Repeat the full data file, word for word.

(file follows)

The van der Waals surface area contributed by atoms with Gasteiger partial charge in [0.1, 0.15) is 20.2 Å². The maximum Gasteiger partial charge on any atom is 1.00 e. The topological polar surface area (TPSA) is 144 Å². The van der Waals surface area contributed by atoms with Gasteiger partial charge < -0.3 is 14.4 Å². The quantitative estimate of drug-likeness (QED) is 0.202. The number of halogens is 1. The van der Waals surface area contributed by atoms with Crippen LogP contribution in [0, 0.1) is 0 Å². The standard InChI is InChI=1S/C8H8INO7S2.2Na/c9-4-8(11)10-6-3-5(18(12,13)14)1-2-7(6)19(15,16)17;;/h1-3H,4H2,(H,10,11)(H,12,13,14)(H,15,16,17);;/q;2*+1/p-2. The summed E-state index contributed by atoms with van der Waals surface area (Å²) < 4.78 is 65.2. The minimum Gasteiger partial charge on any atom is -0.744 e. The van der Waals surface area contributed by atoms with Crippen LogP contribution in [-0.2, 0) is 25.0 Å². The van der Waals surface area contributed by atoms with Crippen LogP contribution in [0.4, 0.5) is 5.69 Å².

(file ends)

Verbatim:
The van der Waals surface area contributed by atoms with Gasteiger partial charge in [0.1, 0.15) is 20.2 Å². The maximum Gasteiger partial charge on any atom is 1.00 e. The topological polar surface area (TPSA) is 144 Å². The van der Waals surface area contributed by atoms with Gasteiger partial charge < -0.3 is 14.4 Å². The quantitative estimate of drug-likeness (QED) is 0.202. The number of halogens is 1. The van der Waals surface area contributed by atoms with Crippen LogP contribution in [0, 0.1) is 0 Å². The standard InChI is InChI=1S/C8H8INO7S2.2Na/c9-4-8(11)10-6-3-5(18(12,13)14)1-2-7(6)19(15,16)17;;/h1-3H,4H2,(H,10,11)(H,12,13,14)(H,15,16,17);;/q;2*+1/p-2. The summed E-state index contributed by atoms with van der Waals surface area (Å²) < 4.78 is 65.2. The minimum Gasteiger partial charge on any atom is -0.744 e. The van der Waals surface area contributed by atoms with Crippen LogP contribution in [-0.2, 0) is 25.0 Å². The van der Waals surface area contributed by atoms with Crippen LogP contribution in [0.4, 0.5) is 5.69 Å².